The fact that Barry can explain golf lenses in detail despite his lack of golfing experience illustrates an important point. A good optician must be able to recommend a multitude of lenses to their patients, even if they have not had firsthand experience wearing them. While it certainly helps to have worn a lens yourself when describing its features and benefits to a patient, it is not as important as knowing the lenses’ performance characteristics and being able to match them with patients’ visual needs. You don’t need to know how to fix a faucet to be able to recommend a quadrafocal to a plumber who needs to see objects close up at both the top and bottom of their field of vision. You don’t need to know how to fish in order to recommend polarized lenses to an angler. It’s all part of the art and science of lifestyle dispensing, a process that gets more interesting and complex as more task-specific lenses are developed to meet our increasingly specialized occupational and recreational needs.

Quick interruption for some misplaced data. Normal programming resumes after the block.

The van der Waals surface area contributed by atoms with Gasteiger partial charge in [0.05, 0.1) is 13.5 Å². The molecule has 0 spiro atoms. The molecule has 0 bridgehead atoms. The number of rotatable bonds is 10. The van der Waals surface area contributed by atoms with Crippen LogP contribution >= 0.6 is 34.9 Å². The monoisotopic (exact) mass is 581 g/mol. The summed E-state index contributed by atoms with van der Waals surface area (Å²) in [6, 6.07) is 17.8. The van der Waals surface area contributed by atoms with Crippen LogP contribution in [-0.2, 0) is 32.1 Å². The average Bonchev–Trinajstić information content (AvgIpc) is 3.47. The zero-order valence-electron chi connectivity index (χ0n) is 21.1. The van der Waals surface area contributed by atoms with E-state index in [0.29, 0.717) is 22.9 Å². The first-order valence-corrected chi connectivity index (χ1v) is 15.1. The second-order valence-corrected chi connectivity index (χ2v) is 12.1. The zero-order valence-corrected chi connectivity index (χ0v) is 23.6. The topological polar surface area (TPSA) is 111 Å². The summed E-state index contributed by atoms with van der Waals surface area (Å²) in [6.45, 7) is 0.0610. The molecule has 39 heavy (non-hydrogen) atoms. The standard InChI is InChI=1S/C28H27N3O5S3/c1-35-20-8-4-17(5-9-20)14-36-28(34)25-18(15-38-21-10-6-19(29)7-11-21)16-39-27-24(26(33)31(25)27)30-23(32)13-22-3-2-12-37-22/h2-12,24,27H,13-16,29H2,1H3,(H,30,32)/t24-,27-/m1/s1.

Learning about the features and benefits of each new type of lens is a challenge. But you’ll be rewarded with the loyalty of patients who genuinely value your expert advice.